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    Scholar on Gambling: It's Really Hard for Anybody to Police Gambling Industry, Advertising

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    Gambling companies have been branded “irresponsible” after a major study found they are not doing enough to stop children from seeing their adverts online. Dr Mark Griffiths from Nottingham Trent University expressed his opinion on this story.

    Sputnik: According to a major study published by Ipsos Mori gambling companies are not doing enough to stop children from using their services and seeing their adverts online. Could you explain some of the significance of this ruling? How are children being exposed and lured into gambling?

    Mark Griffiths: When it comes to advertising whenever you put out an advert you can't be entirely sure who sees it. Obviously, when it's on TV, we have rules about the watershed and most gambling adverts, particularly for the harder forms of gambling or after nine o'clock when we'd expect children to be in bed, but of course, children are now using social media and if they've got Twitter accounts, it's very hard for children not to see the adverts are being put out by gambling operators. It's not that the gambling operators are deliberately trying to lure children into this but of course what's happening is because of the popularity of various social media sites is that children will see these adverts and there's no time restriction on seeing them.

    Sputnik: Is this a case of deliberate actions from betting companies or a failure of the government and local authorities to properly protect minors from adult content?

    Mark Griffiths: When we talk about social media it's very hard for governments or especially local authorities to have any kind of influence on this unless there's some kind of legislative ruling. If there was a law that said 'you cannot advertise gambling via social media' that would be easy to believe, but when there's 24/7, 365 days a year medium, it's just really hard for anybody to police it and the gambling industry, yes I don't think any of them would say that they want children to see these adverts.

    Advertising and marketing is allowed, within the British context, unless there's a complete ban. Again, it's very hard to police and as I say, I don't think you'd find a single member of the gambling industry that said they want to target or lure in children. We know that the younger you start gambling, the more likely you are to develop a problem later in life.

    We know that problem gamblers are actually not a good long term business proposition for the industry because they have a short shelf life. What you want as an industry is to have long term repeat customer over many, many years. Problem gamblers are not part of that. Unfortunately, in the UK we do have a more relaxed regime in terms of gambling compared to some other countries. I personally would like to see all forms of gambling raised to the age of 18 and when it comes to advertising, it's not that I want a complete ban on advertising but it has to be strictly regulated in terms of where you distribute that that marketing. It shouldn't really be able to be seen by children - so putting it after a 9 pm watershed.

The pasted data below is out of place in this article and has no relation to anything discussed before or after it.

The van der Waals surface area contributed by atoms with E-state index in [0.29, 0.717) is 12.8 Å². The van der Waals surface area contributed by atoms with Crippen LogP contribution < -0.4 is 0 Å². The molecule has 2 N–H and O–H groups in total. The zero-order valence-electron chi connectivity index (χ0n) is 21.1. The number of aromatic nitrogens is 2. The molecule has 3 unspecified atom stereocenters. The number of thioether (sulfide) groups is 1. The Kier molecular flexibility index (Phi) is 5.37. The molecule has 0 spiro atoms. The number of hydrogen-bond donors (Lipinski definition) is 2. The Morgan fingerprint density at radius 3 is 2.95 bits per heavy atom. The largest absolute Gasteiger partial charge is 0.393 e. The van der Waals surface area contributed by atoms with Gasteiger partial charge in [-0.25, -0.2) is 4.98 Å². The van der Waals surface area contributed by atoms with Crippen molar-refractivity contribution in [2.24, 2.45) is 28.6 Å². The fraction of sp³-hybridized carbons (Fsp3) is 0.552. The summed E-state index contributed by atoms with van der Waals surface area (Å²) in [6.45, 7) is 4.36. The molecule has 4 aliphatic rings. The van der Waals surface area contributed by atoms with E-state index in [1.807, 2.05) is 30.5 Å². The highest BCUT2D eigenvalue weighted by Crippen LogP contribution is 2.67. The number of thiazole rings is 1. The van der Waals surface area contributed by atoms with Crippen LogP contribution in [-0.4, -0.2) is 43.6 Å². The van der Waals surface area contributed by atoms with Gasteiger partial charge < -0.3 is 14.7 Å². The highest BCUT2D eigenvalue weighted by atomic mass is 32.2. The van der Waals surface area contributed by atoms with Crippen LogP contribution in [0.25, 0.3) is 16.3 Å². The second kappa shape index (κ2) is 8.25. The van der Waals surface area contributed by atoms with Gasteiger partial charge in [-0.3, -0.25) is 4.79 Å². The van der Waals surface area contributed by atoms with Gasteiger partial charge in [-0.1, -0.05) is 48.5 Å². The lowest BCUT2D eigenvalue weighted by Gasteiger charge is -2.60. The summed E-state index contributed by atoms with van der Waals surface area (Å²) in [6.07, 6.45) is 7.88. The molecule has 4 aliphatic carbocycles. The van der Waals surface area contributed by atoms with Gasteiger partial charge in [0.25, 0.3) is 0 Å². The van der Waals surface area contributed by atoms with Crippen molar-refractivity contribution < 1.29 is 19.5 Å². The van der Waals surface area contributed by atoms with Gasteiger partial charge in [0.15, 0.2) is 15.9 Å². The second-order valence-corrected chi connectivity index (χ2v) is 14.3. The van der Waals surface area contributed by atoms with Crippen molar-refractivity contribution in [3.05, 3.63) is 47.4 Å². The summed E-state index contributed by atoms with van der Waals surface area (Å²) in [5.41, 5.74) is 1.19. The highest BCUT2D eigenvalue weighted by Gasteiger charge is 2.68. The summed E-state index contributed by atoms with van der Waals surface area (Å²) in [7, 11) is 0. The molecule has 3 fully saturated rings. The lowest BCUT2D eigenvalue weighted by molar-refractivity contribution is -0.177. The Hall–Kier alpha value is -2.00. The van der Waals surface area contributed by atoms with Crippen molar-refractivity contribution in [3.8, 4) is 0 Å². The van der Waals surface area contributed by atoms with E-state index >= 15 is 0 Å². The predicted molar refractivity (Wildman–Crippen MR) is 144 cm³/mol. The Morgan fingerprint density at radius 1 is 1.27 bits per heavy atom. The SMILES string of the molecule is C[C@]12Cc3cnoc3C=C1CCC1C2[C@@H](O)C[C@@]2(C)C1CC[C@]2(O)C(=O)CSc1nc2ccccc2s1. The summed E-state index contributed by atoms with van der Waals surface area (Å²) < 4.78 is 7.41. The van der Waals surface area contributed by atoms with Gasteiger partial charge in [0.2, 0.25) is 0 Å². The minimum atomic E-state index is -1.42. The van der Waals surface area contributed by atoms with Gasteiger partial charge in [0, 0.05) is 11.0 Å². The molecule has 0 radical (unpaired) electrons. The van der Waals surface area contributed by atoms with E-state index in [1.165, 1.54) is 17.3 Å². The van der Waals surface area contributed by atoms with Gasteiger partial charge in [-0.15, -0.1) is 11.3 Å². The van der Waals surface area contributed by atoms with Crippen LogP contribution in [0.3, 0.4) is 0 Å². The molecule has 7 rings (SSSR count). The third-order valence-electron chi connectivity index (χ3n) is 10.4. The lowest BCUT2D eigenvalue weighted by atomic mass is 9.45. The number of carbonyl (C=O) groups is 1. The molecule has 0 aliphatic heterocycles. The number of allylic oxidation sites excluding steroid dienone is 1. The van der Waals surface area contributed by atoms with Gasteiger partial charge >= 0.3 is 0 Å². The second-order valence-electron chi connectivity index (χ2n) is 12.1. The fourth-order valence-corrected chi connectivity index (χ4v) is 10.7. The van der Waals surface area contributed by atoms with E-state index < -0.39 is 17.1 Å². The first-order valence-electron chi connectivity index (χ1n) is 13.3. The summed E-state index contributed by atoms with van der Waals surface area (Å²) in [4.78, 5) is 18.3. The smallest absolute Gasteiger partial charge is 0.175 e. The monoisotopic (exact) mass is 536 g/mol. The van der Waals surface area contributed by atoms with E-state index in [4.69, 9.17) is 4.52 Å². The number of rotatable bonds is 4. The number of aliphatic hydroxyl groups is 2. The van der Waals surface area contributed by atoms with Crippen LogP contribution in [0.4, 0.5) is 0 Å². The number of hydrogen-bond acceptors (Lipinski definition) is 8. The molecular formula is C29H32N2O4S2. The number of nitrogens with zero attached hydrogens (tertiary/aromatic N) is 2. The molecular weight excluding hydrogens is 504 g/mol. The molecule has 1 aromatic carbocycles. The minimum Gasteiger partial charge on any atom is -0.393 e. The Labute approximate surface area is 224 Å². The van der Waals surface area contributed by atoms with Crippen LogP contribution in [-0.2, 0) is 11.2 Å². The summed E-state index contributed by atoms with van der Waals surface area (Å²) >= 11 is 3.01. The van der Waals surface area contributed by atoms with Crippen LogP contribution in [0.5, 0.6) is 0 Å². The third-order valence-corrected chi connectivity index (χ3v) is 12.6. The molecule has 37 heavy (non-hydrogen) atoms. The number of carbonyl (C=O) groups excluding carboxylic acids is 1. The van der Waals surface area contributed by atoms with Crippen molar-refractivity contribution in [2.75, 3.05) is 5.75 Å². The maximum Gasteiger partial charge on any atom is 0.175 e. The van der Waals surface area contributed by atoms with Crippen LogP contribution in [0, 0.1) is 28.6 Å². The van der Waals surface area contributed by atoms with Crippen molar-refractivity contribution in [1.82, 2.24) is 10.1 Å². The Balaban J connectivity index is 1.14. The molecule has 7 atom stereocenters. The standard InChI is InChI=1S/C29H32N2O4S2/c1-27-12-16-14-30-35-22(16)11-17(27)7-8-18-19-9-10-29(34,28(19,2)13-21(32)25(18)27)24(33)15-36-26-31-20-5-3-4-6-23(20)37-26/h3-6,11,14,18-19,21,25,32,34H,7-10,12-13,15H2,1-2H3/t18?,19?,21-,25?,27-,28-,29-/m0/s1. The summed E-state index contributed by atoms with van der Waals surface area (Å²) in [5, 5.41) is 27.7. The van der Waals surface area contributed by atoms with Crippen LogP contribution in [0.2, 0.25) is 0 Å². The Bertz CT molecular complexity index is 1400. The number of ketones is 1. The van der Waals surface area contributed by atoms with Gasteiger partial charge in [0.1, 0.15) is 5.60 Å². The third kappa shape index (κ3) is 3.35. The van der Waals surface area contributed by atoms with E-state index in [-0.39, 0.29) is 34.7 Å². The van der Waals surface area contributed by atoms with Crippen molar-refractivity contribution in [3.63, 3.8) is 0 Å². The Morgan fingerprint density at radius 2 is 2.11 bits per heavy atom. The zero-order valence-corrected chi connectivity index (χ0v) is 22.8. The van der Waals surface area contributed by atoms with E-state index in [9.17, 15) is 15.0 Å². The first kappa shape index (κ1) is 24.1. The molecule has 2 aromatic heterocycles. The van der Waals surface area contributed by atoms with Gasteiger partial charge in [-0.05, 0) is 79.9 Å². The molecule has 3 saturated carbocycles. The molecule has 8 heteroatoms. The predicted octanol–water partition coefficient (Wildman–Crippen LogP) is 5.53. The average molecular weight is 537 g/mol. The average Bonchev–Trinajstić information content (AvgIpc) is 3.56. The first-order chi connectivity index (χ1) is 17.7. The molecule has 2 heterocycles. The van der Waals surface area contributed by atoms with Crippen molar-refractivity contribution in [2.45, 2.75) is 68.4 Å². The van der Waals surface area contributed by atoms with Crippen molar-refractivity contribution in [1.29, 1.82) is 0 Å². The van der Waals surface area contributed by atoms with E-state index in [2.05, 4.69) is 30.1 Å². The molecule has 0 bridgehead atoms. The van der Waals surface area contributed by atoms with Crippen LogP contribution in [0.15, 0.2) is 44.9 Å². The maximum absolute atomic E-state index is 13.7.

With social media, I've got no easy answer to this. There's no panacea for this. It's just the gambling industry have to take some responsibility realizing that their adverts might be seen by minors out there, but they're never going to be able to prevent it because of the nature of that particular medium.

    Sputnik: Ok. On the back of these new findings and renewed discussions around legislation for gambling firms, could we see further regulation slapped on companies? If so, what would these laws look like?

    Mark Griffiths: I'm not a regulator and I don't know the ins and outs of specifics of how you're going to regulate when we're talking about social media and particularly social media that crosses lots of geographical boundaries. I always say that anything on the internet you're only as strong as your weakest link. Even if you make some kind of ruling in one jurisdiction that follows one particular piece of legislation it may not actually occur another jurisdiction and their legislation.

    You have to have some kind of federal or country agreements on these and obviously, gambling is something that's been devolved down on it on a country by country basis, which means, you know, whatever we do here in the UK might not apply to other European countries or other countries around the world. The genie is out of the bottle in a way, in terms of that the internet is out there. This is an issue that every country has to grapple with - it's not something just about the UK but gambling is very much down when we talk about kind of things that we don't want people to do on the internet, gambling is way down the list, things like online pornography or online child sex abuse is always going to have a much higher importance than something like gambling.

    Gambling is one of those things that kind of falls off the radar. I'm a psychologist and I've spent over 30 years studying gambling we know that child now adolescent gambling is a small but significant problem. Advertising and marketing is one of those things that contribute to children gambling and it's incumbent on all stakeholders to try and do something about it.

    It's not just the industry's problem or the government's problem, but something that parents have to take responsibility; schools have to take responsibility in educating about gambling. It's one of those things that are globally and lots of different stakeholders come together and try and solve these problems.

    The views expressed in this article are those of the speaker and do not necessarily reflect those of Sputnik.

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